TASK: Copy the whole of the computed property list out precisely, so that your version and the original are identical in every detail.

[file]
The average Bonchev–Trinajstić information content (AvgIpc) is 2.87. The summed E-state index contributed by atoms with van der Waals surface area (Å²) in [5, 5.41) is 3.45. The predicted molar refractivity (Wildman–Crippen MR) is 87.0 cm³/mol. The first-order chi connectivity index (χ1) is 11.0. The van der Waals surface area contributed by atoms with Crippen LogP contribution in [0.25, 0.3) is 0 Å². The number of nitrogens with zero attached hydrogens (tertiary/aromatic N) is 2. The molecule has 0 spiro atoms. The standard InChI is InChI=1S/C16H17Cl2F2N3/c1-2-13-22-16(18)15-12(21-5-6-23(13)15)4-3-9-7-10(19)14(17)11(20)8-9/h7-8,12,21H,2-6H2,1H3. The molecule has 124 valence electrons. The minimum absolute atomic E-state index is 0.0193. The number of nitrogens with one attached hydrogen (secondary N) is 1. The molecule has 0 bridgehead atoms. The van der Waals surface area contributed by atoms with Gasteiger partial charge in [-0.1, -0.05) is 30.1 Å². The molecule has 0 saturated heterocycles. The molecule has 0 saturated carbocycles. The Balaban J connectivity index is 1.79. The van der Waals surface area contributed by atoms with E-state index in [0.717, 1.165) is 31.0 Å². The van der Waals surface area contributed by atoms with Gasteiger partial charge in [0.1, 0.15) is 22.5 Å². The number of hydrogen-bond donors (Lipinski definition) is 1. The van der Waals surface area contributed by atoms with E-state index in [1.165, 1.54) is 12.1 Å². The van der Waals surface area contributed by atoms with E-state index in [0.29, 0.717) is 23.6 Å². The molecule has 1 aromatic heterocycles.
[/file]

The average Bonchev–Trinajstić information content (AvgIpc) is 2.87. The summed E-state index contributed by atoms with van der Waals surface area (Å²) in [5, 5.41) is 3.45. The predicted molar refractivity (Wildman–Crippen MR) is 87.0 cm³/mol. The first-order chi connectivity index (χ1) is 11.0. The van der Waals surface area contributed by atoms with Crippen LogP contribution in [0.25, 0.3) is 0 Å². The number of nitrogens with zero attached hydrogens (tertiary/aromatic N) is 2. The molecule has 0 spiro atoms. The standard InChI is InChI=1S/C16H17Cl2F2N3/c1-2-13-22-16(18)15-12(21-5-6-23(13)15)4-3-9-7-10(19)14(17)11(20)8-9/h7-8,12,21H,2-6H2,1H3. The molecule has 124 valence electrons. The minimum absolute atomic E-state index is 0.0193. The number of nitrogens with one attached hydrogen (secondary N) is 1. The molecule has 0 bridgehead atoms. The van der Waals surface area contributed by atoms with Gasteiger partial charge in [-0.1, -0.05) is 30.1 Å². The molecule has 0 saturated heterocycles. The molecule has 0 saturated carbocycles. The Balaban J connectivity index is 1.79. The van der Waals surface area contributed by atoms with E-state index in [0.717, 1.165) is 31.0 Å². The van der Waals surface area contributed by atoms with Gasteiger partial charge in [0.1, 0.15) is 22.5 Å². The number of hydrogen-bond donors (Lipinski definition) is 1. The van der Waals surface area contributed by atoms with E-state index in [1.165, 1.54) is 12.1 Å². The van der Waals surface area contributed by atoms with E-state index in [0.29, 0.717) is 23.6 Å². The molecule has 1 aromatic heterocycles.